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Lecture 6

Cell Biology - Lecture 6 -Video 2.1 - Notes

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CAS BI 203
Martin Steffen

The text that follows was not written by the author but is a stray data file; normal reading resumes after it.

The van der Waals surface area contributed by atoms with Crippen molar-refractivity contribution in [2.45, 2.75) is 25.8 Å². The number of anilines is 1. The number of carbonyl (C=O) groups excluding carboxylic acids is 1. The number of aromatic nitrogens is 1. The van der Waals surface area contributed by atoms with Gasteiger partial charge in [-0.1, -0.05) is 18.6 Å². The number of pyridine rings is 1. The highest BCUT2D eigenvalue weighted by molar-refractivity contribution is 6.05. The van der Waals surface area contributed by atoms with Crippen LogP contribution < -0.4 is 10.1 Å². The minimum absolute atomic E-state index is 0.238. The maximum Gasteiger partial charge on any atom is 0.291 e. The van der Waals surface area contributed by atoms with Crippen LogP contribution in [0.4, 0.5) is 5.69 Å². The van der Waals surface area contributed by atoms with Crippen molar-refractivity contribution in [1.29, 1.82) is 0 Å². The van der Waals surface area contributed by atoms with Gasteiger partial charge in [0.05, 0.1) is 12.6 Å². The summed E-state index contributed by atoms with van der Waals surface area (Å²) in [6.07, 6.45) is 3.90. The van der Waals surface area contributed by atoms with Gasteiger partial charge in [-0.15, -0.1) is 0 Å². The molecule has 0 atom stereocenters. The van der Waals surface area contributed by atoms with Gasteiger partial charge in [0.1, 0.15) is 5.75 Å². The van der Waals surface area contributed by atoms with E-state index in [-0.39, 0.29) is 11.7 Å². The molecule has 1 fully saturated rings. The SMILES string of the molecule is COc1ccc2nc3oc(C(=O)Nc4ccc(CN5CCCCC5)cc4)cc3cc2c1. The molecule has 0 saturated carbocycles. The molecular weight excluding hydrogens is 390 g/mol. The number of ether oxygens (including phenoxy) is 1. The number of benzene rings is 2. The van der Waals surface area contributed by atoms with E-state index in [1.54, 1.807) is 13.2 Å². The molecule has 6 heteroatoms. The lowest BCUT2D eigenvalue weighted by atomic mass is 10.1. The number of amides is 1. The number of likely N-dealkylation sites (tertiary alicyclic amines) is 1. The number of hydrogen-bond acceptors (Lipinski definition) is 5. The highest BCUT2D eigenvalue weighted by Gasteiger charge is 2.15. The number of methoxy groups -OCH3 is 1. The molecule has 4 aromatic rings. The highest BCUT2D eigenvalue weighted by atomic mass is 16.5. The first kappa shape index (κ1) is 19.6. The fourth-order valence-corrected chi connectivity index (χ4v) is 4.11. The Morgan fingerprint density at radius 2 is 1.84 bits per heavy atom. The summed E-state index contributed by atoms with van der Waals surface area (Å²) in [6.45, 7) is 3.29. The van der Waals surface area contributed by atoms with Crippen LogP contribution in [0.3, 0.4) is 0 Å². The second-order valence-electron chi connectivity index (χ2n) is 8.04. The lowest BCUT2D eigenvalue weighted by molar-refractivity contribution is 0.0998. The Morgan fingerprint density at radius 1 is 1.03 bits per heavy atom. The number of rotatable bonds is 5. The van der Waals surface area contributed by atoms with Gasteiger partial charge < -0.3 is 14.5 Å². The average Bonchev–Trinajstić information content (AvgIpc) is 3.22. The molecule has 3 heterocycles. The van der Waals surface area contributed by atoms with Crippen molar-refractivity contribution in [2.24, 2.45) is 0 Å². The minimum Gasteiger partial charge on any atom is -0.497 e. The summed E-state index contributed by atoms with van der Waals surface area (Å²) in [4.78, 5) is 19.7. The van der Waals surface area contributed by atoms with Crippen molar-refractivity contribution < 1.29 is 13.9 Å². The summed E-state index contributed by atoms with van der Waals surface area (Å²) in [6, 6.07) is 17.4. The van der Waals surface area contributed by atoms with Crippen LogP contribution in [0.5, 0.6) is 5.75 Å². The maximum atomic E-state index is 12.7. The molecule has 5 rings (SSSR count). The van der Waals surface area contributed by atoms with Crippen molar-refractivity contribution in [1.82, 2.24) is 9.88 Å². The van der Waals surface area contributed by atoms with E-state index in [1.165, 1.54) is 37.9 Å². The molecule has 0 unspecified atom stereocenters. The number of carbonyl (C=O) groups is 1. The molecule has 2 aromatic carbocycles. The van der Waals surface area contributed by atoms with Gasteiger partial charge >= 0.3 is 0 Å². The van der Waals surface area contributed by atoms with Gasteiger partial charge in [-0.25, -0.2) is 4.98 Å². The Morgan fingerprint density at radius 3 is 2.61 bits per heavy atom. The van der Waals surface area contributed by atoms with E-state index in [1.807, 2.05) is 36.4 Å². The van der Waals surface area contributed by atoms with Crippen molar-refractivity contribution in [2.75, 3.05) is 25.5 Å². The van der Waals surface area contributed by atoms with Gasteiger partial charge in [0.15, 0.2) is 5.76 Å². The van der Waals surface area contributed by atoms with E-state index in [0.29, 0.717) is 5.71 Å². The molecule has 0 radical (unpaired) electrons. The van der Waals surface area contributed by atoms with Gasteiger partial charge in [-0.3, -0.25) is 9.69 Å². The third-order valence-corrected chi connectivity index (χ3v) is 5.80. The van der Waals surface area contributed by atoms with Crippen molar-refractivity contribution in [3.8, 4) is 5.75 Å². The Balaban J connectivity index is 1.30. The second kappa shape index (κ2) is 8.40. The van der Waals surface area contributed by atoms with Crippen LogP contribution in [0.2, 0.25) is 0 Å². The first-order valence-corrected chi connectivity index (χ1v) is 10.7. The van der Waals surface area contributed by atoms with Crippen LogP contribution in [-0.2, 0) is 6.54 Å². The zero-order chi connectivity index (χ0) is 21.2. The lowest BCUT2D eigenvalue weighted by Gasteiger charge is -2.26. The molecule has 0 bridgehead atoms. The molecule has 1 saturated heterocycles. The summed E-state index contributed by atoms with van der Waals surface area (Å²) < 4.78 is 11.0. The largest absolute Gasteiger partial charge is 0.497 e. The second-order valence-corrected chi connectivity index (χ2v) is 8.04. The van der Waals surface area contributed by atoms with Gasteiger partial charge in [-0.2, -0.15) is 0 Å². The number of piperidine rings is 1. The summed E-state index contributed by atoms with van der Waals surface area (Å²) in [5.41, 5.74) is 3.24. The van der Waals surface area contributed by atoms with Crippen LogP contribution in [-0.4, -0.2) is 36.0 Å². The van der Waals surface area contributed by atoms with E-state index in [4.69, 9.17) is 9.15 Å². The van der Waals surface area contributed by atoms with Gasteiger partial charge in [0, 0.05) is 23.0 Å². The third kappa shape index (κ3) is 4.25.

Lesson 6 – Video 2a [00:00:00.00] 65 [00:00:00.95] OK, this is the first of two videos on translation, a 2354 s we continue our discussion of 2355 gene expression-- which is turning specific genes on-- and translation, specifically, the act of 2356 making protein out of RNA. We'll learn that when we read the mRNA, the reading frame is 2357 crucial. That codons of three nucleotides specify amino acids. 2358 [00:00:24.62] We'll be introduced to tRNAmolecules, which are the adapter molecule between 2359 the nucleic acid code and the protein code. We'll emphasize that proteins are synthesized in the 2360 amino to carboxy direction, also written as N to C. 2361 [00:00:42.83] In the second video we'll be introduced to the fact that the ribosome is the 2362 molecular machine of many proteins and RNAmolecules, that it's responsible for making 2363 proteins, and it's quite a remarkable machine. 2364 [00:00:57.16] And we will learn the four step process of making proteins from amino acids. 2365 [00:01:07.40] In this slide we want to emphasize a major difference between eukaryotes and 2366 prokaryotes. For making proteins in eukaryotes here in the nucleus, in the white circle, DNAis 2367 transcribed into RNA. The RNA is spliced and capped. It'll be exported out of the nucleus into 2368 the cytosol. And here is where the protein is made from the mRNA, the separation of where the 2369 RNAis made, and where the protein is made. 2370 [00:01:36.59] Prokaryotes don't have a nucleus, so DNAis made to RNA, and protein's made 2371 from RNAin the same compartment, and it can happen even at the same time. While the is RNA 2372 polymerase is making part of the mRNA molecule, the ribosomes may have already hopped on 2373 the other end and started to make protein. 2374 [00:02:00.54] Now on this slide we see the beginning of mRNA being converted into protein. 2375 And the first thing you'll notice is that there are three nucleotides, C-U-C in this case, coding for 2376 a single amino acid, leucine. Now you might ask, why should that be? So I want you to just 2377 pause the video and think about it for a few seconds. Why you need three nucleotides to code for 2378 one amino acid? 2379 [00:02:27.94] OK, I hope you gave that some thought. The answer is, that's the smallest number 2380 of nucleotides which can be used. If you only used one nucleotide-- well there's four different 2381 nucleotides that could be there-- you could only code for four different amino acids. 2382 [00:02:43.18] So if you used two nucleotides, you have four that could go here, four that could 2383 go here, that's 16 different combinations. You can only code for 16 amino acids then. It's only by 2384 using the third, in which case you have four by four times four-- or 64 different possibilities-- 2385 that you have enough coding potential to code uniquely for 20 amino acids. 2386 [00:03:10.64] The second important thing to notice is, the way you group the three nucleotides is 2387 crucial. You can see that different groupings of the same nucleotide sequence-- I'll say the first 2388 five bases-- C-U-C-A-G, C-U-C-A-G, C-U-C-A-G-- so this is the same sequence, just grouped 2389 differently. In this case we're grouping the first three, in this case we grouping two three and 66 four, in this case we're grouping nucleotides three, four, and five. The 2390 y code for different amino 2391 acids, leucine, serine, glutamine. 2392 [00:03:46.53] Normally the cell, and you, when presented with a sequence would have to figure 2393 out what the reading frame is. We'll see later in the course some of the tricks for doing that, or 2394 computational approaches for doing that. For this class, for now, you can always assume that 2395 when you're given a mRNA sequence.And you have to convert to protein, you can always 2396 assume the first three is a codon, and then four, five, and six is a codon, and seven, eight, nine. 2397 [00:04:23.27] Now here we see the 64 different codons, the 64 ways of taking three nucleotides 2398 at a time. They're organized by the 20 amino acids, and there are three special codons that code 2399 for stop codons. This is the signal to the ribosome to stop making the protein. I'll just mention 2400 that these three codons have special names, sometimes you'll see in the literature amber, ochre, 2401 and opal. I don't know which is which, you don't need to know that either. 2402 [00:05:01.85] We can also see here that this is the three letter code for the various amino acids. 2403 Underneath we have the one letter code for amino acids. If you plan on going on in biological or 2404 biomedical research, you might as well learn the single letter codes, but you're not required to for 2405 this class. You do need to know the three letter codes. 2406 [00:05:30.63] And as we mentioned earlier, what class of amino acid they are.Alanine is a 2407 hydrophobic amino acid.Arginine is a positively charged amino acid.Aspartic acid is a 2408 negatively charged amino acid, and so on. 2409 [00:05:47.63] Now let's focus in on alanine. There are four different ways to code for alanine. G2410 C-A, G-C-C, and G-C-U. You'll notice that in all cases the first two codons are G-C. This is 2411 generally typical of all the variation in the coding system. It's in the third position where it's 2412 tolerant of any base. For this reason, the third position is called the wobble position, and its 2413 generally less important for specifying an amino acid. 2414 [00:06:28.64] The first two being the same doesn't always hold. For instance, there's six different 2415 ways of doing serine. The first two can either beA-G or U-C. 2416 [00:06:41.14] Let's talk about the six different ways of coding for leucine. In principle, all six of 2417 these are interchangeable. The cell can use any of these at any time, and they will always specify 2418 leucine. Now in practice, in actuality, the cell uses different codons at different times. 2419 [00:07:02.73] Sort of the most prominent example is, some of these codons are used in highly 2420 abundant proteins. They have highly abundant tRNAs, they are incorporated quickly int